It was come to this: either we must die eternally, or the Son of God must spill his blood; either we, or God’s own Son must suffer God’s wrath, one of the two; either miserable worms of the dust that had deserved it, or the glorious, amiable, beautiful, and innocent Son of God.
The fall of man brought it to this; it must be determined one way or t’other and it was determined, by the strangely free and boundless grace of God, that this his own Son should die that the offending worms might be freed, and set at liberty from their punishment, and that justice might make them happy. Here is grace indeed; well may we shout, “Grace, grace!” at this.
And beside, God did not do this for friends, but for enemies and haters of him. He did not do it for loyal subjects, but for rebels; he did not do it for those that were his children, but for the children of the devil; he did not do it for those that were excellent, but for those that were more hateful than toads or vipers; he did not do it for those that could be any way profitable or advantageous to him, but for those that were so weak, that instead of profiting God, they were not able in the least to help themselves.
God has given even fallen man such a gift, that He has left nothing for man to do that he may be happy, but only to receive what is given him. Though he has sinned, yet God requires no amends to be made by him; He requires of him no restoration; if they will receive His Son of Him, He requires neither money nor price; he is to do no penance in order to be forgiven. God offers to save him for nothing, only if he will receive salvation as it is offered; that is, freely through Christ, by faith in Him. (Jonathan Edwards, “Glorious Grace“)
By Richard Shin
There is a lot of great resources for you to enjoy this weekend and the weeks to come. Go, go, go!
- First, Trusting God by Jerry Bridges is currently free in the Amazon bookstore for the Kindle edition. I don’t know how long this deal will last, so you should take advantage of it now.
- There has been a lot of talk about Rachel Held Evans’ book called A Year of Biblical Womanhood, where Evans dedicates a year out of her life to obey the Biblical commands towards women literally. It’s one thing for a guy in the complementarian camp to critique the book; it’s quite another for a woman to do so in the same light. So here‘s a review by Mary Kassian, a council member of the Council on Biblical Manhood and Womanhood and the author of Girls Gone Wise in a World Gone Wild.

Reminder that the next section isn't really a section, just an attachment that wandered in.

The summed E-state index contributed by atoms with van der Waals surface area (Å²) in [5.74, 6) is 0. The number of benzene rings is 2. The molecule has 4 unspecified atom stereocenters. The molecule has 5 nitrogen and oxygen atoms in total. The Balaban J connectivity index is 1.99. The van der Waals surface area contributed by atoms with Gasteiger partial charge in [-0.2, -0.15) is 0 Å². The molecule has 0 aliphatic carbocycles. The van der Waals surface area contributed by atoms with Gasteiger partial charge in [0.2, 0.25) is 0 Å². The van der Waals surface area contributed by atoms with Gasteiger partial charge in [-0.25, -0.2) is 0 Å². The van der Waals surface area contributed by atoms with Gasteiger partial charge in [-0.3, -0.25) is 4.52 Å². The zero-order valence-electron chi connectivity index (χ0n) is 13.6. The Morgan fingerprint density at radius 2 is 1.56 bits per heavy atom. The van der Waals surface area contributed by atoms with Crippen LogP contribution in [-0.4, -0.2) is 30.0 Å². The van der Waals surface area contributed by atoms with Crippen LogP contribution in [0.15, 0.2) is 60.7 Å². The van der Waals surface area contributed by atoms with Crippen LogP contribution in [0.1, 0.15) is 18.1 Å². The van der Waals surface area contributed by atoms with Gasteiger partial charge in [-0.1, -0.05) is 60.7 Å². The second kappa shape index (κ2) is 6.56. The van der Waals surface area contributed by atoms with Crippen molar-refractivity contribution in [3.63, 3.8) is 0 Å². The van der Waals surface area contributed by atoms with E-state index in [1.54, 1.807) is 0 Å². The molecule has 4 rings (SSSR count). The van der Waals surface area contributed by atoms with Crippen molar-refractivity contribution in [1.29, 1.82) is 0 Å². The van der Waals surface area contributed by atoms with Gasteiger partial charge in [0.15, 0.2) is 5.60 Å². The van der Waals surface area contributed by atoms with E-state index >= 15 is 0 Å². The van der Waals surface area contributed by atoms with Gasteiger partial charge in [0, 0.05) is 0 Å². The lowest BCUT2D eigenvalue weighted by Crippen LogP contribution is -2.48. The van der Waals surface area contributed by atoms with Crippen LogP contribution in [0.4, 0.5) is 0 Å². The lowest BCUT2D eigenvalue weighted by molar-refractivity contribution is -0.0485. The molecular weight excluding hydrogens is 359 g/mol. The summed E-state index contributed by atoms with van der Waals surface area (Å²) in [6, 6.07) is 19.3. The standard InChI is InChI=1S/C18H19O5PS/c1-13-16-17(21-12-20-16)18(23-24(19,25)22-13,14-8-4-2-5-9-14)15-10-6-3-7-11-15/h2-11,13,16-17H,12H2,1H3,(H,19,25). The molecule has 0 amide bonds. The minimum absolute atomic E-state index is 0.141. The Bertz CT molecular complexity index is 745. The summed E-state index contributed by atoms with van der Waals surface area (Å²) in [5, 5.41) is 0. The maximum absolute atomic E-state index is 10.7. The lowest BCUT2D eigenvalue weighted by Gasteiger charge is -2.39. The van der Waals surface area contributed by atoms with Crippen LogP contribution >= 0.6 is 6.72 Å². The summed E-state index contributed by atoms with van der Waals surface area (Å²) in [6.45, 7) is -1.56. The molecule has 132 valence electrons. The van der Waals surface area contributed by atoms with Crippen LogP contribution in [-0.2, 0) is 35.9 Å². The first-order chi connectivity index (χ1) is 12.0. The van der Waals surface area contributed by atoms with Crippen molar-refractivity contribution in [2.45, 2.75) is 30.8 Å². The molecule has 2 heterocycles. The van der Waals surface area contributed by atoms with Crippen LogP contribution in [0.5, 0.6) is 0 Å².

- Tabletalk magazine just began releasing their magazines in digital format. It’s currently available on the iPad, and soon to be released for the Kindle Fire and Android tablets.
- Back in 1987, Virginia Stem Owens published an article that sheds a little light unto why people hate the Sermon on the Mount (Matthew 5-7). Andy Naselli reproduced it on his blog, and it’s quite fascinating.
- Michael Kruger, the author of the fantastic Canon Revisited, has a series on 10 Misconceptions about the New Testament Canon. He is done with 9 out of the 10, but these are great articles to read through for a variety of purposes. And as a bonus, here’s the transcript of his interview with Apologetics 315.
- Nathan Busenitz at the Cripplegate makes a case for why Charles Spurgeon, the Prince of Preachers and the Beacon‘s most regular contributor, was a cessationist.
- R.C. Sproul is doing a weekly series on the TULIP of Calvinism. You can find the introduction to the series here. This is a great introduction to understanding the doctrines of grace.
- Dr. Albert Mohler has a new book out called The Conviction to Lead. He writes an introduction to his book on his blog here, and Adrian Warnock has a review of it here.
That should be enough for you to munch on this weekend.